Fifty years ago this month, Motorola engineer Martin Cooper made the first mobile phone call as he stood on the corner of Sixth Avenue in New York.
He was calling his counterpart at a rival company to triumphantly tell him that he’d beaten him in the race to produce a portable phone.
Apparently there was silence at the other end of the line. And I don’t think that was because of a dodgy connection. The guy must have been raging to have been pipped at the post. It was hailed at the time as a miraculous piece of technology and now phones are an indispensable part of our lives.
As a young reporter in local radio, we used one of the first commercial versions of this incredible device. It was the size of a brick and weighed about a kilo – that’s the weight of a bunch of bananas. It came with a bag to cart it around in and was extremely cumbersome. But, my gosh, I felt very cool and cutting-edge using it. They were so rare, people stopped to have a look at it.
Now you can’t walk down a street without a gormless teenager bumping into you as they gawp at the device in their hand. Actually, that’s not fair. It’s not just the younger generation – everyone is glued to their phones. They were supposed to give us freedom but have they? Or are we slaves to our mobiles now?
I decided to leave mine at home for the day to test how dependent I really am on this tiny hunk of metal. Turns out that I am extremely dependent, so much so that my life pretty much fell apart without it.
I couldn’t set an alarm for the morning as I’ve long given away my old-fashioned clock. I had to hope I’d wake with the birds in time to meet my friend at the gym. Of course, I slept in. What a great start to my phone-free day. She may have messaged me to vent her anger but, well, I wasn’t answering my texts.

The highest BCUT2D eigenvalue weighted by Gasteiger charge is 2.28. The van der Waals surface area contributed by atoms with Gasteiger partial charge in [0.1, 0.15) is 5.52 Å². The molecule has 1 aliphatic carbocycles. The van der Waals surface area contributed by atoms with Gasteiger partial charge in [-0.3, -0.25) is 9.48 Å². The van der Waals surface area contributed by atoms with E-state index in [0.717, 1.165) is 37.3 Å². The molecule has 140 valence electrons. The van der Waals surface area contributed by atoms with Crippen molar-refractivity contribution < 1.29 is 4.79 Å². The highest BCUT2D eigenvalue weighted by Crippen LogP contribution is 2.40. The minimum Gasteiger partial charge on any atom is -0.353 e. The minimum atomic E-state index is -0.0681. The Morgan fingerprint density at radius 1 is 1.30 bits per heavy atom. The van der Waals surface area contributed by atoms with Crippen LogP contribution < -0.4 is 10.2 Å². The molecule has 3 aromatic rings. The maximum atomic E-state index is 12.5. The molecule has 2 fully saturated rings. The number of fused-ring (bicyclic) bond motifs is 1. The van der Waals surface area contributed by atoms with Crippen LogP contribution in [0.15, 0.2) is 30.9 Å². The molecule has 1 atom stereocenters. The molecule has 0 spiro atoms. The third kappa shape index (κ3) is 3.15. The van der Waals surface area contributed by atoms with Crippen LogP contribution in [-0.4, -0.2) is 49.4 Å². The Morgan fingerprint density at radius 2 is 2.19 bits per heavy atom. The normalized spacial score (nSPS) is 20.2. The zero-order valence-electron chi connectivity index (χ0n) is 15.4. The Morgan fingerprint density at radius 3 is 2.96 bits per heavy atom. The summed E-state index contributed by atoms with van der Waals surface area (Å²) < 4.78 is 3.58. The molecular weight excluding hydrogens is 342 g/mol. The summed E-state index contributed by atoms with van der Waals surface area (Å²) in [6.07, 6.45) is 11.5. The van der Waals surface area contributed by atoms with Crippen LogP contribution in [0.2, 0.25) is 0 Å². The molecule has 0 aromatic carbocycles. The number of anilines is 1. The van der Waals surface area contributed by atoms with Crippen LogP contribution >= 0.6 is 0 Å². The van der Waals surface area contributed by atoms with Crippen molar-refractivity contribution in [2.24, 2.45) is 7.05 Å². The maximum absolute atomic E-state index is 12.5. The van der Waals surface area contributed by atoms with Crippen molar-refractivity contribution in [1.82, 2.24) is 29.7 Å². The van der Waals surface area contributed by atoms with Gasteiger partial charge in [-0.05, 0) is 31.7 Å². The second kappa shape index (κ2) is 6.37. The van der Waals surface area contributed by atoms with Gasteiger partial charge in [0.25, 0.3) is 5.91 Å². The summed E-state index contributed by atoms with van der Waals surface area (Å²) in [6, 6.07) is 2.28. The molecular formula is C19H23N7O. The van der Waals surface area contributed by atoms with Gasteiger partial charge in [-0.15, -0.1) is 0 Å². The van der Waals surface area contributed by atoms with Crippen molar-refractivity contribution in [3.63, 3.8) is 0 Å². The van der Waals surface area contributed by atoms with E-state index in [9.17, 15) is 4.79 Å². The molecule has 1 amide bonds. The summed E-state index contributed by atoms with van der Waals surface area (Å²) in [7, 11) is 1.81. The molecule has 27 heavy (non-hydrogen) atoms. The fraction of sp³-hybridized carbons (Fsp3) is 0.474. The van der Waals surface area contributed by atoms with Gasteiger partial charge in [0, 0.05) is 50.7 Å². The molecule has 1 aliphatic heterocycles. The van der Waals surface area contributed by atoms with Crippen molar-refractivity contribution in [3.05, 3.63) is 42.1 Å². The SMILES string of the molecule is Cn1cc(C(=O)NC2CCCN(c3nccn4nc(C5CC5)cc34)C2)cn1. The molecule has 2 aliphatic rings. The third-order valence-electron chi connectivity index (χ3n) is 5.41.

My morning routine of coffee and Wordle was ruined. No phone, no Wordle. But it’s also my way of checking in with my mum when we share our score, so I worried about her until I could get to a landline. I couldn’t listen to my favourite podcasts and the news as I strolled to the shops. I was forced to listen to my own thoughts – not something I want to do again in a hurry! Parking my car in Edinburgh was another nightmare. I couldn’t pay with RingGo, the best app ever invented, so had to scrabble under the seats for some spare change to feed the meter. I missed sending videos to my two daughters and keeping across when the youngest would be home, and had she applied for university accommodation yet? Long-distance nagging, it’s a thing. I was thwarted at every turn, adrift and lonely in a phoneless world. I wasn’t coping well.
On and on it went, culminating in a drive home through the seventh circle of hell. Or the M8 as some people call it. No phone, no Google Maps roadworks alert. Enough. Enough of this fiendish experiment.
I was originally going to try and go cold turkey for a week but who was I kidding? One day was torture. At the stroke of midnight I fell on my phone like a ravenous animal and gorged myself on social media until I felt quite squeamish.
The sad truth is that nobody had really missed me. There were no voicemails from pals, and only one text. Even then, that was from EE demanding that I pay my bill. The world had kept turning. Like many of us, I’m addicted to my phone. But from now on I’m really going to try and be a bit more mindful about my usage and maybe try and leave it at home occasionally.
Anyway, I’d better check out Instagram. Those cute cat memes aren’t going to watch themselves.
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